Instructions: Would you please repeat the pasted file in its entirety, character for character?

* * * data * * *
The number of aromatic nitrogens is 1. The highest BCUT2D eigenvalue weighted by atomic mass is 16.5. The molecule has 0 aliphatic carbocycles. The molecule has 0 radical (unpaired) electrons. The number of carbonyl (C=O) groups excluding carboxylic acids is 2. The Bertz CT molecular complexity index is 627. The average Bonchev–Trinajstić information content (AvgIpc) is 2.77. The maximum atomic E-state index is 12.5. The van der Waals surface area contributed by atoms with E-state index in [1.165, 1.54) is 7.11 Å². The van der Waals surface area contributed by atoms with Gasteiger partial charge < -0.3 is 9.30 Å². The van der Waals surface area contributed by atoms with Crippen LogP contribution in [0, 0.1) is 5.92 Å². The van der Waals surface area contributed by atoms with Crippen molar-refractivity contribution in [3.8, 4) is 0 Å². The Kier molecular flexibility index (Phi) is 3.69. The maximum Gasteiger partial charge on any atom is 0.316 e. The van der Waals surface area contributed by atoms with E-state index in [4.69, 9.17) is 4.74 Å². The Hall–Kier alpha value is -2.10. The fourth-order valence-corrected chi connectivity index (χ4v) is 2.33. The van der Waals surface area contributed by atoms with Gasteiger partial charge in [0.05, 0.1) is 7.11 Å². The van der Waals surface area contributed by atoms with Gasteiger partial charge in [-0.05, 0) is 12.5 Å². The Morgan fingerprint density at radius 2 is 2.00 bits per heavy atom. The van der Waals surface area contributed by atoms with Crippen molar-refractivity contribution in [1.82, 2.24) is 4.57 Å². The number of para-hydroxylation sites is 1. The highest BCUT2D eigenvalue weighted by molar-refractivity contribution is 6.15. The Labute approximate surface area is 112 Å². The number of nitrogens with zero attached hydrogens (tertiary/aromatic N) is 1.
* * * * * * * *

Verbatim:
The number of aromatic nitrogens is 1. The highest BCUT2D eigenvalue weighted by atomic mass is 16.5. The molecule has 0 aliphatic carbocycles. The molecule has 0 radical (unpaired) electrons. The number of carbonyl (C=O) groups excluding carboxylic acids is 2. The Bertz CT molecular complexity index is 627. The average Bonchev–Trinajstić information content (AvgIpc) is 2.77. The maximum atomic E-state index is 12.5. The van der Waals surface area contributed by atoms with E-state index in [1.165, 1.54) is 7.11 Å². The van der Waals surface area contributed by atoms with Gasteiger partial charge < -0.3 is 9.30 Å². The van der Waals surface area contributed by atoms with Crippen LogP contribution in [0, 0.1) is 5.92 Å². The van der Waals surface area contributed by atoms with Crippen molar-refractivity contribution in [3.8, 4) is 0 Å². The Kier molecular flexibility index (Phi) is 3.69. The maximum Gasteiger partial charge on any atom is 0.316 e. The van der Waals surface area contributed by atoms with E-state index in [4.69, 9.17) is 4.74 Å². The Hall–Kier alpha value is -2.10. The fourth-order valence-corrected chi connectivity index (χ4v) is 2.33. The van der Waals surface area contributed by atoms with Gasteiger partial charge in [0.05, 0.1) is 7.11 Å². The van der Waals surface area contributed by atoms with Gasteiger partial charge in [-0.05, 0) is 12.5 Å². The Morgan fingerprint density at radius 2 is 2.00 bits per heavy atom. The van der Waals surface area contributed by atoms with Crippen molar-refractivity contribution in [1.82, 2.24) is 4.57 Å². The number of para-hydroxylation sites is 1. The highest BCUT2D eigenvalue weighted by molar-refractivity contribution is 6.15. The Labute approximate surface area is 112 Å². The number of nitrogens with zero attached hydrogens (tertiary/aromatic N) is 1.